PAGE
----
The revealing stats into how voting intentions have changed in five years

Samuel Osborne@SamuelOsborne93
Tuesday 21 April 2015 15:30
news

New data has shown just how voters from 2010 are likely to change their vote in the 2015 election.

YouGov interviewed 31,210 individuals on the eve of the 2010 election and have now interviewed them again to find out who they'll vote for on May 7th.

The graph shows how the Conservatives have lost voters to both Labour and Ukip. According to YouGov:

It is now clear how the initial Tory strategy was wrong. To form a majority, Cameron needed to find new votes, but the strategy was to defend a weak position, and the chart shows how the votes have leaked on left and right.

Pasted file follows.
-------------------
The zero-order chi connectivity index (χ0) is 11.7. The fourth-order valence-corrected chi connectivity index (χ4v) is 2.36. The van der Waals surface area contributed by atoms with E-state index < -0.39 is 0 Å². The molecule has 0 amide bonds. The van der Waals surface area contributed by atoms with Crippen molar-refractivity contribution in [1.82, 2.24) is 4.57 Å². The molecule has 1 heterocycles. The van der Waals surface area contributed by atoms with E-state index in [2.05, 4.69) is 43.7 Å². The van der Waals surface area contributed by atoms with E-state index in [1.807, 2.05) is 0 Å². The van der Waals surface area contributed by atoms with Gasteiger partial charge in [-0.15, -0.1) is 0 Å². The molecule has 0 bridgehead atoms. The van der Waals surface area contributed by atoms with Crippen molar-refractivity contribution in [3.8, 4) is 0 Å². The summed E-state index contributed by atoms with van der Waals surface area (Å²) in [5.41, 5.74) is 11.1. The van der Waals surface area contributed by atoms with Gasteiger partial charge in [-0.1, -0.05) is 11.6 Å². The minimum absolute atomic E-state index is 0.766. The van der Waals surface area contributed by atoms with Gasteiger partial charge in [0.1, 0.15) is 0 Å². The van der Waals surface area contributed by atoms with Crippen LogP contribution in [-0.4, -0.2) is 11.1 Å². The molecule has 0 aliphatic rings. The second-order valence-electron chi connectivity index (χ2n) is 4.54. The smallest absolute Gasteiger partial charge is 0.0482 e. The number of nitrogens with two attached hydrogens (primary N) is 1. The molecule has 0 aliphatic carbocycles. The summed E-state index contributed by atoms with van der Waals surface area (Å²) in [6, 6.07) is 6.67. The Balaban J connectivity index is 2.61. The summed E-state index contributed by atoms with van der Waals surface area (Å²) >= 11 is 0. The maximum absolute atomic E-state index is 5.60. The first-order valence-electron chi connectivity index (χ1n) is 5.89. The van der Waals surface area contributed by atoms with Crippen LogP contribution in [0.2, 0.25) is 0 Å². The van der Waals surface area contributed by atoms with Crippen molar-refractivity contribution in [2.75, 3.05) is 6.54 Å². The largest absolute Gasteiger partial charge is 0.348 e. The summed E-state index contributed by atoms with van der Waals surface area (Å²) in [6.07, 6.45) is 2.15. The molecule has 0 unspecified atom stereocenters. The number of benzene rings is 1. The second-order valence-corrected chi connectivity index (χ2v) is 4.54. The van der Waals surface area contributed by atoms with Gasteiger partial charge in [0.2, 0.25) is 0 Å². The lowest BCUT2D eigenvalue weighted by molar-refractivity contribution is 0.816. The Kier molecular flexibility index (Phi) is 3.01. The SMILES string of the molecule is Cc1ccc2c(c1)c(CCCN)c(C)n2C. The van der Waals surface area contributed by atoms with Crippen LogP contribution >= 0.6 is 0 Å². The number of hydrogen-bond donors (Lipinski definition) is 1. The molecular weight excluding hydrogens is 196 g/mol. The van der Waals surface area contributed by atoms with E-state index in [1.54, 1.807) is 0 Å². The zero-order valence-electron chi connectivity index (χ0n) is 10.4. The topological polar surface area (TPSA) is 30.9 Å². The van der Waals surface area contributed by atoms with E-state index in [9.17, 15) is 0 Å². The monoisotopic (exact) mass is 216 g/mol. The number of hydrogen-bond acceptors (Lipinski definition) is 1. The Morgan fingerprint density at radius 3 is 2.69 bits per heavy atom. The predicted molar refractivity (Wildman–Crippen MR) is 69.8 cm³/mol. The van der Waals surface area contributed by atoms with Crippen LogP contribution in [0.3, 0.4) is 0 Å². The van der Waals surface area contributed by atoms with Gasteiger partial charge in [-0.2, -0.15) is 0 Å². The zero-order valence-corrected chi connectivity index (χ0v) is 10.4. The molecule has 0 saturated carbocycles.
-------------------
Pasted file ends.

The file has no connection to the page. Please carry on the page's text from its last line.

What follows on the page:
The majority of Ukip support comes from ex-Tory voters, rather than those who voted Ukip in 2010. They're also pulling in a similar number of voters from Labour, the Conservatives and the BNP (!).

The Green Party have stolen a large number of votes from those who voted for the Liberal Democrats in 2010 meanwhile.

But a similar number of people who voted Labour and Conservative in 2010 have said they don't know which way they'll vote in 2015.

The graph also shows that Labour are likely to win votes from each of the major parties.

The chart also shows [Ed] Miliband's strength: he has won something from everywhere, especially the Liberal Democrats. He may yet be declared a strategic genius: with the Tories locked in defence, all he really had to do was gain some credibility, allay the worst fears, and muddy the policy choices a little. His campaign so far has achieved that.

For the full data and analysis, go to YouGov.

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